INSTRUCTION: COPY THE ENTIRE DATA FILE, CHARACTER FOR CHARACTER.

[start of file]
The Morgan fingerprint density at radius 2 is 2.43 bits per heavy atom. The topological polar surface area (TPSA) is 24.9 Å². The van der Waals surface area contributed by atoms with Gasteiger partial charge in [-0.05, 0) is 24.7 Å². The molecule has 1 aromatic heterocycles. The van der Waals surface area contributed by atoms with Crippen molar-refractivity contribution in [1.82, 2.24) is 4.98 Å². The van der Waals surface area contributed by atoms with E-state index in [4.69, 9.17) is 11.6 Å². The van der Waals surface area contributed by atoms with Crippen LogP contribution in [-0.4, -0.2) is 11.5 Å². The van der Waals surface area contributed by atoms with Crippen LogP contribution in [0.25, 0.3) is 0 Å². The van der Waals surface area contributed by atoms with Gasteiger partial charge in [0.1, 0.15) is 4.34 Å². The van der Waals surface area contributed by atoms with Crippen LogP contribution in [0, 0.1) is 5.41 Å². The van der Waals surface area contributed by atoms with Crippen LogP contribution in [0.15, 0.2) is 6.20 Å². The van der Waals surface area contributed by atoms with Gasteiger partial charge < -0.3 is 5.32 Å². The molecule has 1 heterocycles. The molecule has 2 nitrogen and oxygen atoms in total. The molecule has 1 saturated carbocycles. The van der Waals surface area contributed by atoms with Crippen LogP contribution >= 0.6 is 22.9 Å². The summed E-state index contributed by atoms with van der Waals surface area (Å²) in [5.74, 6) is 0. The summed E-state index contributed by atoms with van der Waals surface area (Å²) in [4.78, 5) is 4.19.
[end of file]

The Morgan fingerprint density at radius 2 is 2.43 bits per heavy atom. The topological polar surface area (TPSA) is 24.9 Å². The van der Waals surface area contributed by atoms with Gasteiger partial charge in [-0.05, 0) is 24.7 Å². The molecule has 1 aromatic heterocycles. The van der Waals surface area contributed by atoms with Crippen molar-refractivity contribution in [1.82, 2.24) is 4.98 Å². The van der Waals surface area contributed by atoms with E-state index in [4.69, 9.17) is 11.6 Å². The van der Waals surface area contributed by atoms with Crippen LogP contribution in [-0.4, -0.2) is 11.5 Å². The van der Waals surface area contributed by atoms with Crippen LogP contribution in [0.25, 0.3) is 0 Å². The van der Waals surface area contributed by atoms with Gasteiger partial charge in [0.1, 0.15) is 4.34 Å². The van der Waals surface area contributed by atoms with Crippen LogP contribution in [0, 0.1) is 5.41 Å². The van der Waals surface area contributed by atoms with Crippen LogP contribution in [0.15, 0.2) is 6.20 Å². The van der Waals surface area contributed by atoms with Gasteiger partial charge < -0.3 is 5.32 Å². The molecule has 1 heterocycles. The molecule has 2 nitrogen and oxygen atoms in total. The molecule has 1 saturated carbocycles. The van der Waals surface area contributed by atoms with Crippen LogP contribution >= 0.6 is 22.9 Å². The summed E-state index contributed by atoms with van der Waals surface area (Å²) in [5.74, 6) is 0. The summed E-state index contributed by atoms with van der Waals surface area (Å²) in [4.78, 5) is 4.19.